metabolic equivalent


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Related to metabolic equivalent: basal metabolic rate

met·a·bol·ic e·quiv·a·lent (MET),

the oxygen cost of energy expenditure measured at supine rest (1 MET = 3.5 mL O2 per kg of body weight per minute); multiples of MET are used to estimate the oxygen cost of activity, for example, 3-5 METs for light work; more than 9 METs for heavy work.

MET

Physiology
A metabolic unit used to quantify the intensity of physical activity, which is defined as the ratio of the metabolic rate during exercise to the metabolic rate at rest. One MET corresponds to an energy expenditure of approximately 1 kca1Jkg of body weight/hour, or an oxygen uptake of 3.5 ml of O2 consumption/kg/hour. The MET unit is of use when planning the rehabilitation of patients who have had a myocardial infarction.

Metabolic Equivalents
1—Sleeping, reclining. 
2—Sitting (e.g., desk work, highway driving).
3—Very light exertion (e.g., office work, city driving). 
4—Light exertion, normal breathing (e.g., slow walking, mopping, golfing with a cart). 
5—Moderate exertion with deep breathing (e.g., normal walking, golfing on foot, callisthenics, raking leaves, downhill skiing, hunting, fishing, slow dancing, interior painting). 
6—Vigourous exertion with panting, overheating (e.g., slow jogging, speed-walking, tennis, swimming, cross-country skiing, fast biking, shovelling snow, heavy restaurant work, laying bricks, heavy gardening, heavy household repairs). 
7—Heavy exertion with gasping and sweating (e.g., fast jogging, running, continuous racquetball, touch football, moving heavy rocks, mixing cement, using a jackhammer, shovelling deep or heavy snow, hanging drywall).
8—Peak or extreme exertion (e.g., fast running, jogging uphill, aggressive sports with no rest, extreme work, pushing or pulling with one’s entire strength).

met·a·bol·ic equiv·a·lent

(MET) (met'ă-bol'ik ē-kwiv'ă-lĕnt)
The oxygen cost of energy expenditure measured at supine rest (1 MET = 3.5 mL O2 per kg of body weight per minute); multiples of MET are used to estimate the oxygen cost of activity.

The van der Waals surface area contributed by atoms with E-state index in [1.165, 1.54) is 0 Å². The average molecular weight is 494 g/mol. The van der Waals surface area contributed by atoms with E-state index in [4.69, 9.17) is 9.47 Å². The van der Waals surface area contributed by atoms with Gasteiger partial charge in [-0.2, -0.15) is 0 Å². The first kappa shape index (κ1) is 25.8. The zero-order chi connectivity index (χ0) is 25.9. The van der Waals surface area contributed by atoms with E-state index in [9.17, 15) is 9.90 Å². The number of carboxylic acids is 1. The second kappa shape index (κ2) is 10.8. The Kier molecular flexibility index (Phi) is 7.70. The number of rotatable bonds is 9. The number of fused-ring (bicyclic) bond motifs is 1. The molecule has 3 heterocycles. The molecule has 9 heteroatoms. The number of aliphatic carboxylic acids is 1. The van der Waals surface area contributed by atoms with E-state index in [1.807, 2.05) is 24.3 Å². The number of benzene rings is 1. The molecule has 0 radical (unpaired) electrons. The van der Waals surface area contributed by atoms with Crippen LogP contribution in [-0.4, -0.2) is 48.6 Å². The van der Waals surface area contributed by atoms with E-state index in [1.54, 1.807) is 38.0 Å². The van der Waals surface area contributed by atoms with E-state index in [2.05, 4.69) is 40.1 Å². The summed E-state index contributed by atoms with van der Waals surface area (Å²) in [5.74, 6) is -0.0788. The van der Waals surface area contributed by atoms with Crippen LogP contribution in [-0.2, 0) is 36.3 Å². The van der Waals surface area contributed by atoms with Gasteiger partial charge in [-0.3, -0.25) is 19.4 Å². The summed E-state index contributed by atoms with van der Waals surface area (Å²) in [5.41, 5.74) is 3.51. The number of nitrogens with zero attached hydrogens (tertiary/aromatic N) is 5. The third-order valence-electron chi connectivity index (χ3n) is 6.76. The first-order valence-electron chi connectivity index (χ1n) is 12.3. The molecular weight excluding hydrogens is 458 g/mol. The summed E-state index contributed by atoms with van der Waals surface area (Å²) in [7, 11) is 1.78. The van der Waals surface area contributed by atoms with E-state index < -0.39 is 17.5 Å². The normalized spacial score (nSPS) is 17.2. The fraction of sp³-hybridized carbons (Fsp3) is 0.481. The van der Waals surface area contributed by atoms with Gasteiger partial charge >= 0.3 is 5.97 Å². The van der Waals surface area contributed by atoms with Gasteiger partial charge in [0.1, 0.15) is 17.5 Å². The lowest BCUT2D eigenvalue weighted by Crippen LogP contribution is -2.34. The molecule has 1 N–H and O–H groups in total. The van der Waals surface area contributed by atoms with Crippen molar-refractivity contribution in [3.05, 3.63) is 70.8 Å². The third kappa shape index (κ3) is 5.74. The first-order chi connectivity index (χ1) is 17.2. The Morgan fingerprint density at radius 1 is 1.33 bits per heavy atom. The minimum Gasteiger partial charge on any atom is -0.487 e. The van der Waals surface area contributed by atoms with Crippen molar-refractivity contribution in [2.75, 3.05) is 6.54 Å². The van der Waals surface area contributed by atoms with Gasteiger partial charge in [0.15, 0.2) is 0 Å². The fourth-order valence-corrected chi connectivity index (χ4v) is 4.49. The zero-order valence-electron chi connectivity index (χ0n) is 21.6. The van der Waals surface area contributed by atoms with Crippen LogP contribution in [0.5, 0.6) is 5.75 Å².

metabolic equivalent

Abbreviation: MET
A unit used to estimate the metabolic cost of physical activity. One MET equals the uptake of 3.5 ml of oxygen per kilogram of body weight per minute. Approximate MET values of common physical activities range from sleeping (0.9), light housework (2-4), golf (4-5), and lap swimming (more than 6).
See also: equivalent
References in periodicals archive ?
Two key measures were higher on the aquatic treadmill test: maximal oxygen consumption (VO2max), reflecting heart and lung function during exercise; and metabolic equivalents (METs), reflecting energy use.
A modified peak exertion exercise treadmill test, with treadmill time expressed in metabolic equivalents, was used to assess CRF.
Doing 60 minutes of vigorous exercise per week decreased the odds of metabolic syndrome by 22% after adjusting for the influence of age, BMI, and total volume of exercise as measured by metabolic equivalents, she said.
Statin users expended less metabolic equivalents (METS); engaged in less moderate physical activity with 5.
Metabolic equivalents (METs) were used to record the men's cardiorespiratory fitness (CRF) and to place them into five CRF quintiles.
A person's fitness level or exercise capacity is how much physical work a person can accomplish measured in metabolic equivalents (METs), says Michael Crawford, manager of Cleveland Clinic's Cardiac Rehabilitation Program.
Metabolic equivalents (16) and the ACSM metabolic equations (2) were used to calculate weekly energy expenditure.
For example, Krause et al (6) assessed energy expenditure at work using predicted metabolic equivalents for work tasks, and leisure time physical activity by self-report of hours spent exercising.
The metabolic equivalents for each activity are multiplied by the frequency (number of days) of that activity and then summed to obtain a physical activity score.
SAN DIEGO -- The first clinical trial of adipose (fat) tissue-derived stem and regenerative cells (ADRCs) for the treatment of no-option chronic heart disease patients showed the following: the procedure was safe and feasible; it demonstrated a statistically significant improvement in maximum oxygen consumption (MVO2) and patients' aerobic capacity measured as metabolic equivalents (METS); and reduced the extent of infarct size in the left ventricle.
Study's lead author Ki-Cheol Son said that the exercise intensity of physical activity may differ between age groups and fitness levels, and there was not enough data on the metabolic equivalents of gardening tasks in different age groups to develop a garden exercise program for maintaining or improving health conditions.
Physical activity is therefore measured in METs, or metabolic equivalents.